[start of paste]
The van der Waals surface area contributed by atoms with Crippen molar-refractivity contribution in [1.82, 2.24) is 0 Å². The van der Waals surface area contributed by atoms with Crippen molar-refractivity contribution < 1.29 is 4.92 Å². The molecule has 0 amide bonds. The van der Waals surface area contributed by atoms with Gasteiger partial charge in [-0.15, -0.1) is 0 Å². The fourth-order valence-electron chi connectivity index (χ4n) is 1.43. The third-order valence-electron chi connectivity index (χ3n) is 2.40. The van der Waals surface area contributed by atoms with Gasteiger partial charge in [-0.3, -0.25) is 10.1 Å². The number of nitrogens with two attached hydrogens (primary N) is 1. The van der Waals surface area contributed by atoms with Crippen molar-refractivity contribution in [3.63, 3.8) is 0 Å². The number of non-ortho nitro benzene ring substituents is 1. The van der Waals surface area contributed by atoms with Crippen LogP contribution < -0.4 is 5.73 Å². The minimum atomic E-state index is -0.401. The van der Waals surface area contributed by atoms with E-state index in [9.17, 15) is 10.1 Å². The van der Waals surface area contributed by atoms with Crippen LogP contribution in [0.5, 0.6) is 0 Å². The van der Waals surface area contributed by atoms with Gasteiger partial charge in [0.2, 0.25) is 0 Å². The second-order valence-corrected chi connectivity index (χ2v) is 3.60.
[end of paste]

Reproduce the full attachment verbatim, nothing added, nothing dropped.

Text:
The van der Waals surface area contributed by atoms with Crippen molar-refractivity contribution in [1.82, 2.24) is 0 Å². The van der Waals surface area contributed by atoms with Crippen molar-refractivity contribution < 1.29 is 4.92 Å². The molecule has 0 amide bonds. The van der Waals surface area contributed by atoms with Gasteiger partial charge in [-0.15, -0.1) is 0 Å². The fourth-order valence-electron chi connectivity index (χ4n) is 1.43. The third-order valence-electron chi connectivity index (χ3n) is 2.40. The van der Waals surface area contributed by atoms with Gasteiger partial charge in [-0.3, -0.25) is 10.1 Å². The number of nitrogens with two attached hydrogens (primary N) is 1. The van der Waals surface area contributed by atoms with Crippen molar-refractivity contribution in [3.63, 3.8) is 0 Å². The number of non-ortho nitro benzene ring substituents is 1. The van der Waals surface area contributed by atoms with Crippen LogP contribution < -0.4 is 5.73 Å². The minimum atomic E-state index is -0.401. The van der Waals surface area contributed by atoms with E-state index in [9.17, 15) is 10.1 Å². The van der Waals surface area contributed by atoms with Crippen LogP contribution in [0.5, 0.6) is 0 Å². The van der Waals surface area contributed by atoms with Gasteiger partial charge in [0.2, 0.25) is 0 Å². The second-order valence-corrected chi connectivity index (χ2v) is 3.60.